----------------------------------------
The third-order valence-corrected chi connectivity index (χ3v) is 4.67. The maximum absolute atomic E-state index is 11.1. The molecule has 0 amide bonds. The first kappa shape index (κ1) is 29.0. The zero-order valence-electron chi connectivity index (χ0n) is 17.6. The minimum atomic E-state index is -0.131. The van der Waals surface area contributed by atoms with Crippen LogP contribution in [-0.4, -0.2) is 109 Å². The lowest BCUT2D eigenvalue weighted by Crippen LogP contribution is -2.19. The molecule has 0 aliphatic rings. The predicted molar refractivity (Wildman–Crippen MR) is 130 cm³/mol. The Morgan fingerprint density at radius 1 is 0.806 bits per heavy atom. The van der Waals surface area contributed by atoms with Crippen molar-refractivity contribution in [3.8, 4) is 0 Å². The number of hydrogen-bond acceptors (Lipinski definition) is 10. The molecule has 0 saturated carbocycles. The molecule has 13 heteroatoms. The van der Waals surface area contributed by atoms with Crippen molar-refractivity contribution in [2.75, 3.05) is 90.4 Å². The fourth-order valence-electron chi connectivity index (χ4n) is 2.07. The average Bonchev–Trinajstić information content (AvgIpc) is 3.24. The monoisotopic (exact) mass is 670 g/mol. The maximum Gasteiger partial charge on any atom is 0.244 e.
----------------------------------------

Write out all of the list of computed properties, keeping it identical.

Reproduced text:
The third-order valence-corrected chi connectivity index (χ3v) is 4.67. The maximum absolute atomic E-state index is 11.1. The molecule has 0 amide bonds. The first kappa shape index (κ1) is 29.0. The zero-order valence-electron chi connectivity index (χ0n) is 17.6. The minimum atomic E-state index is -0.131. The van der Waals surface area contributed by atoms with Crippen LogP contribution in [-0.4, -0.2) is 109 Å². The lowest BCUT2D eigenvalue weighted by Crippen LogP contribution is -2.19. The molecule has 0 aliphatic rings. The predicted molar refractivity (Wildman–Crippen MR) is 130 cm³/mol. The Morgan fingerprint density at radius 1 is 0.806 bits per heavy atom. The van der Waals surface area contributed by atoms with Crippen molar-refractivity contribution in [3.8, 4) is 0 Å². The number of hydrogen-bond acceptors (Lipinski definition) is 10. The molecule has 0 saturated carbocycles. The molecule has 13 heteroatoms. The van der Waals surface area contributed by atoms with Crippen molar-refractivity contribution in [2.75, 3.05) is 90.4 Å². The fourth-order valence-electron chi connectivity index (χ4n) is 2.07. The average Bonchev–Trinajstić information content (AvgIpc) is 3.24. The monoisotopic (exact) mass is 670 g/mol. The maximum Gasteiger partial charge on any atom is 0.244 e.